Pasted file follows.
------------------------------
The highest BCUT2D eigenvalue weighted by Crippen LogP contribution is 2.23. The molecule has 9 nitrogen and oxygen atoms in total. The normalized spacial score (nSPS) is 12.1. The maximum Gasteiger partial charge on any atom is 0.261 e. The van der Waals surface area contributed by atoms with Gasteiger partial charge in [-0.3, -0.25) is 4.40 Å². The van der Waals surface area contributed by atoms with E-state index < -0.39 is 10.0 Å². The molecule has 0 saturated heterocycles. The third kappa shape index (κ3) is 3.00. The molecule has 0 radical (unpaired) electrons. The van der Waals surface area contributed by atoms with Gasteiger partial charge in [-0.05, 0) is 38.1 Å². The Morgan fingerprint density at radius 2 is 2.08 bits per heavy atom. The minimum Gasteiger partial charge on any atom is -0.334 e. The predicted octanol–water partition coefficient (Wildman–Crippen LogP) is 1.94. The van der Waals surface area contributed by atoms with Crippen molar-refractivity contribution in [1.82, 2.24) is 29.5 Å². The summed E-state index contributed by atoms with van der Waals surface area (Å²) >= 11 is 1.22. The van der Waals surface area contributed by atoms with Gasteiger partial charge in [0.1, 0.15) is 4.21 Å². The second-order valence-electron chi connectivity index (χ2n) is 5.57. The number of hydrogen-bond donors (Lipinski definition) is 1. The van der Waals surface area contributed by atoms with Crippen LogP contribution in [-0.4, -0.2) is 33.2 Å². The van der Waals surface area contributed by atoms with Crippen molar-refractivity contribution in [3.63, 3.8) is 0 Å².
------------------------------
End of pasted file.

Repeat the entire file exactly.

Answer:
The highest BCUT2D eigenvalue weighted by Crippen LogP contribution is 2.23. The molecule has 9 nitrogen and oxygen atoms in total. The normalized spacial score (nSPS) is 12.1. The maximum Gasteiger partial charge on any atom is 0.261 e. The van der Waals surface area contributed by atoms with Gasteiger partial charge in [-0.3, -0.25) is 4.40 Å². The van der Waals surface area contributed by atoms with E-state index < -0.39 is 10.0 Å². The molecule has 0 saturated heterocycles. The third kappa shape index (κ3) is 3.00. The molecule has 0 radical (unpaired) electrons. The van der Waals surface area contributed by atoms with Gasteiger partial charge in [-0.05, 0) is 38.1 Å². The Morgan fingerprint density at radius 2 is 2.08 bits per heavy atom. The minimum Gasteiger partial charge on any atom is -0.334 e. The predicted octanol–water partition coefficient (Wildman–Crippen LogP) is 1.94. The van der Waals surface area contributed by atoms with Crippen molar-refractivity contribution in [1.82, 2.24) is 29.5 Å². The summed E-state index contributed by atoms with van der Waals surface area (Å²) >= 11 is 1.22. The van der Waals surface area contributed by atoms with Gasteiger partial charge in [0.1, 0.15) is 4.21 Å². The second-order valence-electron chi connectivity index (χ2n) is 5.57. The number of hydrogen-bond donors (Lipinski definition) is 1. The van der Waals surface area contributed by atoms with Crippen LogP contribution in [-0.4, -0.2) is 33.2 Å². The van der Waals surface area contributed by atoms with Crippen molar-refractivity contribution in [3.63, 3.8) is 0 Å².